The Urban Scientist

Urban Scientist’s Happenings Week of September 19

The autumnal equinox will occur for New Yorkers on September 22nd at 11:09 p.m.

September 22, 2010

So what is the equinox, exactly? Not to be confused with the solstice — which is the shortest day of the year in the winter and the longest day of the year in summer — the equinox is the twice a year event when the sun is aligned perpendicularly with the equator.

That means for that moment, high noon really means high noon (if it’s actually occurring at noon in your time zone), and that your summer is officially over, if you’re in the northern hemisphere. After the autumnal equinox, the sun gives preferential treatment to the southern hemisphere, leaving us cold in the north half as the days grow shorter and shorter, until they just can’t get any shorter. Then, the winter solstice happens, the sun shows favor to us northerners again, and we start to get ready for spring. But that’s all a long ways off.

In the meantime, leaves are changing, students are getting into the swing of the semester, and everyone seems to be getting more serious as they adjust to the cooling temperatures.

Speaking of cooling temperatures, it’s Climate Week in New York City. According to the organization’s website, “Business, government and NGOs gather in New York City to call for bold climate action that will secure a cleaner, greener, more prosperous future for all.” The Climate Change Adaptation In & Around NYC talk, co-sponsored by the New York Academy of Sciences on Thursday, looks particularly interesting.

The NYAS has a bunch of other events this week, starting with Christiane Northrup discussing the link between health and pleasure on Tuesday, a Nobel laureate talking about nerve cell development on Wednesday, and a weekend focused on “Women, Power, and Aging” at Pace University.

If you want to go to the The American Museum of Natural History this Thursday, don’t. It’s closed for a United Nations event. But there’s a Sleepover on Friday, an expedition to the Kaaterskill Falls for a Garlic Festival on Saturday, and a workshop on the geology of Northern Central Park on Sunday.

NYC Resistor has its regular craft night on Thursday, or you can opt for the “Ask a Hacker” night at AlphaOne Labs that same night.

Whatever you do this week, don’t miss the World Maker Faire at the New York Hall of Science this Saturday and Sunday. There’s going to be a 3D Printing Village, a workshop on turning your trash into a radio-controlled plane, a how-to on growing tomatoes in your tiny sun-starved apartment, and a Lifesize Mousestrap. And that’s just the beginning.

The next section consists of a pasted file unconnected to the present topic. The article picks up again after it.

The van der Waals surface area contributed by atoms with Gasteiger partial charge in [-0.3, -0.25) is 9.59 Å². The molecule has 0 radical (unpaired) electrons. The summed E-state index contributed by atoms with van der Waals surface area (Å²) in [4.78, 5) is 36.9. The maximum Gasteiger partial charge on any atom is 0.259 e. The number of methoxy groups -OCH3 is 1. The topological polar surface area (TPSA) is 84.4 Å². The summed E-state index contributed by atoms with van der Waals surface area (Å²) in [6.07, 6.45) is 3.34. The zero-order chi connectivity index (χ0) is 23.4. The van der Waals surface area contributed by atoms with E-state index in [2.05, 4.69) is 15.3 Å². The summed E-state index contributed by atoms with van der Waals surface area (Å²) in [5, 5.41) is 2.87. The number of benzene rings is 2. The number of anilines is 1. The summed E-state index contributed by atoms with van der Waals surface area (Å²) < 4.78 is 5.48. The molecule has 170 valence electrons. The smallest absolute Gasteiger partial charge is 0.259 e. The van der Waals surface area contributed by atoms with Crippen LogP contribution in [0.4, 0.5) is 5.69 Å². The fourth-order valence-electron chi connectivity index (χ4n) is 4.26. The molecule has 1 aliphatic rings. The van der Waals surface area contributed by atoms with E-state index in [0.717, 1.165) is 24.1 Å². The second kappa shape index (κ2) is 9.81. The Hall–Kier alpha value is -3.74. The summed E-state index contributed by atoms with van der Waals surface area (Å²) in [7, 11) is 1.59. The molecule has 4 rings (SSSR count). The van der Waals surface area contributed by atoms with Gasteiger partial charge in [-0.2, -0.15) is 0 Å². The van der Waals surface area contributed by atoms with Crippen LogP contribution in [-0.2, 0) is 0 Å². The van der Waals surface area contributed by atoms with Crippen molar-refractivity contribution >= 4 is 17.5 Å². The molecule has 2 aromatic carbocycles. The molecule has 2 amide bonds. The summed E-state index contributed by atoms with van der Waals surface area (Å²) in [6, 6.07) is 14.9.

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About the Author

Olivia Koski was born in the desert and raised in the mountains. After studying physics in college, she earned a living manipulating light for an aerospace company. She abandoned saguaros, pine trees and lasers for the skyscrapers of New York City, where she is studying the fine art of manipulating words, sound and images as a journalist. Visit her website at http://www.oliviakoski.com or follow her on Twitter at http://twitter.com/oliviakoski

Discussion

1 Comment

Eldi says:

– Betsy,I’m beginning to reaizle you CAN get to know someone who is 1000 miles away through what they write on their blogs. By sharing emotions, struggles, joys, achievements, and failures you help us get our minds off of ourselves for a little bit and we all know we can use help with that. You help me want to take more pictures and care less about how dusty my house is, to stop and savor the sunshine instead of pay attention to the to do list. My husband has told me time and time again to play with Sierra instead of rushing to get the house clean because we all know how fast kids grow up. I know you’ve mentioned this a few times yourself too.As for what I like about your blog, I would have to say the day to day posted in Our Life posts get me most excited. Just getting a peek into your life and how you handle a certain situation inspires me. Like decorating for the 1st day of school. That’s something I want to do for my kids.And the quote? Well, let’s just say as Christians, it’s a common one, but boy does it ever bring me peace and helps me to trust. God never gives you more than you can handle . Betsy, as you’ve gone through sickness and surgery, surely you can testify that this quote is true and that He is always there, lightening our load, when we feel we will surely break. Much Love,Erin

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